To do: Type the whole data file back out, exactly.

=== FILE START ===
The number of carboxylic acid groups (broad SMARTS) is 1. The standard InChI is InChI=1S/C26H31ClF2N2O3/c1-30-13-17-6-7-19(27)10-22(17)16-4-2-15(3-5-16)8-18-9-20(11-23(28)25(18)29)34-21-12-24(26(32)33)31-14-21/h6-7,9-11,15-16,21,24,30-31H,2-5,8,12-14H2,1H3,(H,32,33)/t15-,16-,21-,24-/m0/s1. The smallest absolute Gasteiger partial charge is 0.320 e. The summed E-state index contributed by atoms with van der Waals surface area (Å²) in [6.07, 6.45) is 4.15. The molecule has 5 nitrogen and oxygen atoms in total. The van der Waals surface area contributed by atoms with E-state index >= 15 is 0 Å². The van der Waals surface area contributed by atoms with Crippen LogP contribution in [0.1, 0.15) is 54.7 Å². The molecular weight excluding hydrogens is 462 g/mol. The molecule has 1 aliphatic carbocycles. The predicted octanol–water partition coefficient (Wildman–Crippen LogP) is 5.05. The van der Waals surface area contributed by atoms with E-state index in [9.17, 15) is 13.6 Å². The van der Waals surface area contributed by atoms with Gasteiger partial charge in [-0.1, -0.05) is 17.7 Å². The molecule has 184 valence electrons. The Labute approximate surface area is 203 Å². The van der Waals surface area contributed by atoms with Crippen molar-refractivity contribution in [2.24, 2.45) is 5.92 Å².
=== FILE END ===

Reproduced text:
The number of carboxylic acid groups (broad SMARTS) is 1. The standard InChI is InChI=1S/C26H31ClF2N2O3/c1-30-13-17-6-7-19(27)10-22(17)16-4-2-15(3-5-16)8-18-9-20(11-23(28)25(18)29)34-21-12-24(26(32)33)31-14-21/h6-7,9-11,15-16,21,24,30-31H,2-5,8,12-14H2,1H3,(H,32,33)/t15-,16-,21-,24-/m0/s1. The smallest absolute Gasteiger partial charge is 0.320 e. The summed E-state index contributed by atoms with van der Waals surface area (Å²) in [6.07, 6.45) is 4.15. The molecule has 5 nitrogen and oxygen atoms in total. The van der Waals surface area contributed by atoms with E-state index >= 15 is 0 Å². The van der Waals surface area contributed by atoms with Crippen LogP contribution in [0.1, 0.15) is 54.7 Å². The molecular weight excluding hydrogens is 462 g/mol. The molecule has 1 aliphatic carbocycles. The predicted octanol–water partition coefficient (Wildman–Crippen LogP) is 5.05. The van der Waals surface area contributed by atoms with E-state index in [9.17, 15) is 13.6 Å². The van der Waals surface area contributed by atoms with Gasteiger partial charge in [-0.1, -0.05) is 17.7 Å². The molecule has 184 valence electrons. The Labute approximate surface area is 203 Å². The van der Waals surface area contributed by atoms with Crippen molar-refractivity contribution in [2.24, 2.45) is 5.92 Å².